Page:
Archived News Releases

This is Archived Content. This content is available for historical purposes only. It may not reflect the current state of science or language from the National Institute on Drug Abuse (NIDA). View current news releases on

Learning how to disrupt cocaine’s effects on the brain

 |  Just published research by scientists at NIDA’s Intramural Research Program reveals that the drug cocaine causes neurons to synthesize endocannabinoids that are then enclosed within membrane-bound packages, known as extracellular vesicles. Designing drugs or tools to manipulate the protein interactions underlying vesicle release could provide a new way to counter cocaine addiction.

Changing the way we view opioid receptors

 |  Newly published research from NIDA funded scientists offers new insight into how opioid receptors work to regulate chemical communication in the brain. The researchers discover unexpected receptor mobility and diffusion, and also find that receptor binding and signaling can occur in separate steps.

New discovery on the brain’s reward pathway

 |  Scientists at NIDA’s Intramural Research Program (IRP) have identified a population of neurons engaged in the compulsive nature of food seeking, which, like substance use, engage the brain’s reward circuit. Investigators have identified lateral hypothalamic leptin receptor-expressing neurons as modulators within the hypothalamic-ventral tegmental circuit that relates to motivation and reward.

Healing the altered brains of smokers

 |  A study from NIDA’s Intramural Research Program illuminates the roles of the brain’s striatum and habenula in nicotine withdrawal and reward, suggesting that current medications for smoking cessation are not targeting the optimal parts of the brain, leading to ongoing reward processing deficits that could make pleasurable activities less enjoyable.

Measuring sleep challenges in opioid use disorder patients

 |  A new study at NIDA’s Intramural Research Center measured sleep patterns in opioid use disorder patients and found that clinic appointment hours make a difference in sleep quality. They also documented that when patients use opioids or other drugs while undergoing treatment, it disrupts their sleep.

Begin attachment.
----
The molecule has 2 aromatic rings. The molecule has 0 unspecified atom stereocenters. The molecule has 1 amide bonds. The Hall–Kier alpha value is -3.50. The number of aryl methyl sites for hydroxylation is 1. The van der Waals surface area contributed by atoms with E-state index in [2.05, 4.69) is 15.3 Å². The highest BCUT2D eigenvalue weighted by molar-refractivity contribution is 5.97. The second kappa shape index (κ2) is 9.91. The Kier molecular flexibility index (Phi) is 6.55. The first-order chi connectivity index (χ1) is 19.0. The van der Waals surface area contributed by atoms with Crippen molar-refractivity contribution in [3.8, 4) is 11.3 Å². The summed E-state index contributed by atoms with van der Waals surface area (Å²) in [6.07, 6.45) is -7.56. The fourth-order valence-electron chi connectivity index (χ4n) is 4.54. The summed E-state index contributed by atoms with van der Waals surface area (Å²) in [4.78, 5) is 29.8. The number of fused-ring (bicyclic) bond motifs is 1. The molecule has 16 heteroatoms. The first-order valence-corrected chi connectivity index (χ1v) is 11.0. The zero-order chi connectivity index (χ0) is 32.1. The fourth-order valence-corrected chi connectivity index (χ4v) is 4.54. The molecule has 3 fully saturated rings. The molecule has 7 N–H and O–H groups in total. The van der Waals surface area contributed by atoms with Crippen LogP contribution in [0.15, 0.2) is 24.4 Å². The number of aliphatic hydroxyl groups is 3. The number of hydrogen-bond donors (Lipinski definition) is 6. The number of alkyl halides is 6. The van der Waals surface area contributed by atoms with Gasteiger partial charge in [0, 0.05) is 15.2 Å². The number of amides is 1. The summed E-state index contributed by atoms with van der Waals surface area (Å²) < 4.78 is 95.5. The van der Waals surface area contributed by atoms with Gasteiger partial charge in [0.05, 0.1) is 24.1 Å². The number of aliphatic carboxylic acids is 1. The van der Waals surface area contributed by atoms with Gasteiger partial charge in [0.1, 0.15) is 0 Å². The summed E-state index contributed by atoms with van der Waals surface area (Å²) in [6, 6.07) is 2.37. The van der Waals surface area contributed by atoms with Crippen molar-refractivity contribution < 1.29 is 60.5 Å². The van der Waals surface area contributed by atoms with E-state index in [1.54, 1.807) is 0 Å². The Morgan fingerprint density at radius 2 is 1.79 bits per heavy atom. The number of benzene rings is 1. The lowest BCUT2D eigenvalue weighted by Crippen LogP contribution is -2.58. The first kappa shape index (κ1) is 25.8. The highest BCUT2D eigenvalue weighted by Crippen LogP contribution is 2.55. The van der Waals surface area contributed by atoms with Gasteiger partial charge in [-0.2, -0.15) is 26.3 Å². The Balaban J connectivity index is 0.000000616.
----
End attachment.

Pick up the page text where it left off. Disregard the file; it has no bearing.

Teen e-cigarette use doubles since 2017

 |  Data from the 2019 Monitoring the Future Survey of eighth, 10th and 12th graders show alarmingly high rates of e-cigarette use compared to just a year ago, with rates doubling in the past two years.

NASEM releases National Agenda on Children’s Behavioral Health

 |  The National Academies of Sciences, Engineering and Medicine has released a national scientific agenda on Fostering Healthy Mental, Emotional, and Behavioral Development in Children and Youth, recommending a comprehensive approach to better prevent poor outcomes in children related to mental health and substance use. The report notes that despite the development of effective evidence-based programs in recent years, much of what we know has not yet been implemented in many communities, and rates of depression, suicide, and self-harm among young people have actually been increasing.

Parenting programs lead to healthier behaviors

 |  A study conducted among 517 youth in the rural areas of the southeastern United States demonstrates the effectiveness of a parenting enhancement program in both preventing drug use and obesity, two potentially life-threatening conditions for which people living in disadvantaged communities are at an elevated risk.

Similarities between aggressive and addictive behaviors

 |  Scientists from NIDA’s Intramural Research Program show that neural mechanisms that control appetitive aggressive behavior are similar to those that control drug-taking and seeking (relapse), suggesting common neurobiological mechanisms of aggression reward and drug reward.